Knicks

Schmeelk: There Were Many Better Options Than Bringing Back Mike Woodson

(credit: Nathaniel S. Butler/NBAE via Getty Images)

(credit: Nathaniel S. Butler/NBAE via Getty Images)

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By John Schmeelk
» More Columns

There are a couple different ways to look at Mike Woodson’s return as Knicks head coach next year.

Here’s why his return makes sense:

Mike Woodson coached the Knicks to an 18-6 record and got them into the playoffs despite a number of injuries. He continued to improve the defense, which had already gotten better under Mike D’Antoni, and made the Knicks a top-five team in defensive efficiency (points per 100 possessions). Woodson held every player on the team accountable and got Carmelo Anthony to play his best and most complete basketball of his career. He also isn’t a big name, a very un-sexy choice by an owner that appreciates Q rating as much as he does basketball acumen. That’s a good thing. For all these reasons, the move to bring back Mike Woodson makes sense.

Here’s why his return doesn’t makes sense:

The Knicks are a win-now team with a strange combination of supremely talented players. The Knicks arguably have the best defender in the league and the best pure scorer. Amar’e Stoudemire has yet to figure out how to succeed with Carmelo Anthony and Tyson Chandler. Being capped out, there are few ways to improve the team. The Knicks needed to hit a home run with their coach for the next three seasons, when all three stars are still under contract. To hit that home run, you have to swing for the fences.

I have no idea if Phil Jackson or Jerry Sloan would even have considered the Knicks with their dysfunctional front office, but a call should have been made. Why didn’t they wait and see exactly how frustrated Tom Thibodeau was about not getting a contract extension? Could Stan Van Gundy have gotten through his introductory press conference with the Knicks without breaking the team’s media policy and getting fired? Probably not. But these are things that should have been explored. I’m not sure that they were.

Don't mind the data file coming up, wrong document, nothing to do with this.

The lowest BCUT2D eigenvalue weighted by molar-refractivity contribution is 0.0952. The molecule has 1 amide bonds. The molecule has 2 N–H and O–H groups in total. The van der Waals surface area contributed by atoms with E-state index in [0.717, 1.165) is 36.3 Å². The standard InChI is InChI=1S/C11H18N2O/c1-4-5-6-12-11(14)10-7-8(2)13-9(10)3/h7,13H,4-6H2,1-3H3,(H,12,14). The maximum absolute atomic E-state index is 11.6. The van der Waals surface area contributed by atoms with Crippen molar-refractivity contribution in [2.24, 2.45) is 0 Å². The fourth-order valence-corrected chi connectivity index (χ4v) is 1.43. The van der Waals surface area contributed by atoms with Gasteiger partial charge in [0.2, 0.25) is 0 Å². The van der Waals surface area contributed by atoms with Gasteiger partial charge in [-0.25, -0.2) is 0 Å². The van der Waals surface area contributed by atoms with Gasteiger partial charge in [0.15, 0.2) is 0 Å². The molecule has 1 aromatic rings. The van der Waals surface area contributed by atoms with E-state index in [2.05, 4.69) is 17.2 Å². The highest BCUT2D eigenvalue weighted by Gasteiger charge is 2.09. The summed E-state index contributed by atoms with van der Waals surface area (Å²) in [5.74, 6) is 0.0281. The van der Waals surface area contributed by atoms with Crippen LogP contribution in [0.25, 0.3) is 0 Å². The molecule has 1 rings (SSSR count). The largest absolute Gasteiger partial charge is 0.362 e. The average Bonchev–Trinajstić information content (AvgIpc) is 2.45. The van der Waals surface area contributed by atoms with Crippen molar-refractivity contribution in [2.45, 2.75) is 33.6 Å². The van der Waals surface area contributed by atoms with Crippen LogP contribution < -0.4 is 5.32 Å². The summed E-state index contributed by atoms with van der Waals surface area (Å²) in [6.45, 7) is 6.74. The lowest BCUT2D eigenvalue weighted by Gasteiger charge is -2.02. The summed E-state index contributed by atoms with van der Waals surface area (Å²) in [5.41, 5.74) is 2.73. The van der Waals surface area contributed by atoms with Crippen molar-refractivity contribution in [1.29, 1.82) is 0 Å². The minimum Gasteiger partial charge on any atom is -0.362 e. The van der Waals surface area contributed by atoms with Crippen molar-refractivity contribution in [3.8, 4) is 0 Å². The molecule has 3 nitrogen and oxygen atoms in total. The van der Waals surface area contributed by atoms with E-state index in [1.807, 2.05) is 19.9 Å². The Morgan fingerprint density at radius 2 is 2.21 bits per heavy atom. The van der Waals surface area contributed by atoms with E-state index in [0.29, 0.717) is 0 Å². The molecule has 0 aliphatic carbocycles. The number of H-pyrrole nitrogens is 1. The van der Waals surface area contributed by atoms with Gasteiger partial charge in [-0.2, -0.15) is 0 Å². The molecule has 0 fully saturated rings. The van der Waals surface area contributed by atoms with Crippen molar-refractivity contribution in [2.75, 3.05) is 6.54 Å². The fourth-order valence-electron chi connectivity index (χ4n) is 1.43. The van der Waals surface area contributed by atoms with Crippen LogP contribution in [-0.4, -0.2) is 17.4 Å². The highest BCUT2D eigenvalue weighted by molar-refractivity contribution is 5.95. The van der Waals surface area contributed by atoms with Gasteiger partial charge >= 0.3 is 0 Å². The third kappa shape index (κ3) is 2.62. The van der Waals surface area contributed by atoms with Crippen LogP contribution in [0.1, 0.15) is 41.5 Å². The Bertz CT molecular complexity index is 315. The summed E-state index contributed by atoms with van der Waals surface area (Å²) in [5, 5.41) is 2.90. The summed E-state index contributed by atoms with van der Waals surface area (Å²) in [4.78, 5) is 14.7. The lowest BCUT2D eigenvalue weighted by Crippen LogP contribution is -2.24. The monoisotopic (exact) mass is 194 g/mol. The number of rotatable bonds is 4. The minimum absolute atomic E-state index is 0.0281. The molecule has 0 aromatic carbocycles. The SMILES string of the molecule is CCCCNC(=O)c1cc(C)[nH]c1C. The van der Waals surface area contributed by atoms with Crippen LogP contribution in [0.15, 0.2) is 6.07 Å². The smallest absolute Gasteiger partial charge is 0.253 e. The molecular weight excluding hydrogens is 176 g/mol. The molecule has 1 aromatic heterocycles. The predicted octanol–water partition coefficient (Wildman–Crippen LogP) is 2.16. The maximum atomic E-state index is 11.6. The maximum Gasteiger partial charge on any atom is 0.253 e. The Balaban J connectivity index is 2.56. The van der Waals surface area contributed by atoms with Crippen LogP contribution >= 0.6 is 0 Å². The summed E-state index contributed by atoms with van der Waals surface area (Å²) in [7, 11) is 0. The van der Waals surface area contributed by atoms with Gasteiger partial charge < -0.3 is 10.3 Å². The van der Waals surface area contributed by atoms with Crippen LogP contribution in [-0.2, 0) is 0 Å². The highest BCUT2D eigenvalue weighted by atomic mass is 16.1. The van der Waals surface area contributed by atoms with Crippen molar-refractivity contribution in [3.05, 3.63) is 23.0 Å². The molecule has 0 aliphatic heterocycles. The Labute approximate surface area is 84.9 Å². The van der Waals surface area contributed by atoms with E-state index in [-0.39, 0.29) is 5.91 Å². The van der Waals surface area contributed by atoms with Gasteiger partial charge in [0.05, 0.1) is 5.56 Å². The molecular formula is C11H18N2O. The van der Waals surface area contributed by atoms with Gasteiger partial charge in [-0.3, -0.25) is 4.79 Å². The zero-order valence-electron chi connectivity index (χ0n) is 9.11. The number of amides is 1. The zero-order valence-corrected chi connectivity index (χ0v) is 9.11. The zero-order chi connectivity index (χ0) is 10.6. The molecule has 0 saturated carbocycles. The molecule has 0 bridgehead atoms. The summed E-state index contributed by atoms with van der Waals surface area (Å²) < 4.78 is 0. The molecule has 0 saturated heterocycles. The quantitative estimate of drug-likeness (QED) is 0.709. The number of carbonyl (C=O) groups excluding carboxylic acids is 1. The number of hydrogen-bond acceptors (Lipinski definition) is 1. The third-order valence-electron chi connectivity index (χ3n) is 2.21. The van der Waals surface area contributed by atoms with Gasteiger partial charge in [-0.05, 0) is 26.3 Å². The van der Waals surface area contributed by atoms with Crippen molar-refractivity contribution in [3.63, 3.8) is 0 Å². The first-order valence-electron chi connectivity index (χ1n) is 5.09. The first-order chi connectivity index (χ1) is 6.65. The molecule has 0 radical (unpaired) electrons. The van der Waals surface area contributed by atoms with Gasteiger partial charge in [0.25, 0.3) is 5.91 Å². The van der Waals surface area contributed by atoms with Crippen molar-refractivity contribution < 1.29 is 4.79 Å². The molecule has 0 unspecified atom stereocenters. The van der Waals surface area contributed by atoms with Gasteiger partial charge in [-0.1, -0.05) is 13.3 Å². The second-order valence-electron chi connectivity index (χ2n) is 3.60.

As good as Mike Woodson was as Knicks coach, his weaknesses were exposed in the playoffs. With an offense centered around Carmelo Anthony isolation opportunities, the Heat were able to easily shut it down. Now if Jeremy Lin is there, does the ball move better and the offense flow differently? Quite possibly, but there is no way to know for sure. It is definitely disturbing that similar things happened to Woodson when he coached the Hawks. Come playoff time, his team had trouble scoring with a stagnant offense. The Hawks didn’t have a good point guard either, but the trend causes second thoughts.

Unless Jeremy Lin and Steve Novak are granted some kind of Bird rights, the Knicks won’t have much of an opportunity to improve themselves this offseason. The mid-level exception will go to a point guard. Then there’s the head coach, someone who has to be a difference-maker. The Knicks have a three-year window with this group to win a title, and now they are committed to Mike Woodson being the guy who is going to take them there. This is the guy that the Knicks are placing their championship hopes on.

Don’t tell me that there aren’t other people you would rather see in that chair.

You can follow me on Twitter here for everything Knicks, Giants, Yankees and New York sports.

Knicks fans, was bringing Mike Woodson back a good decision? Sound off with your thoughts and comments below…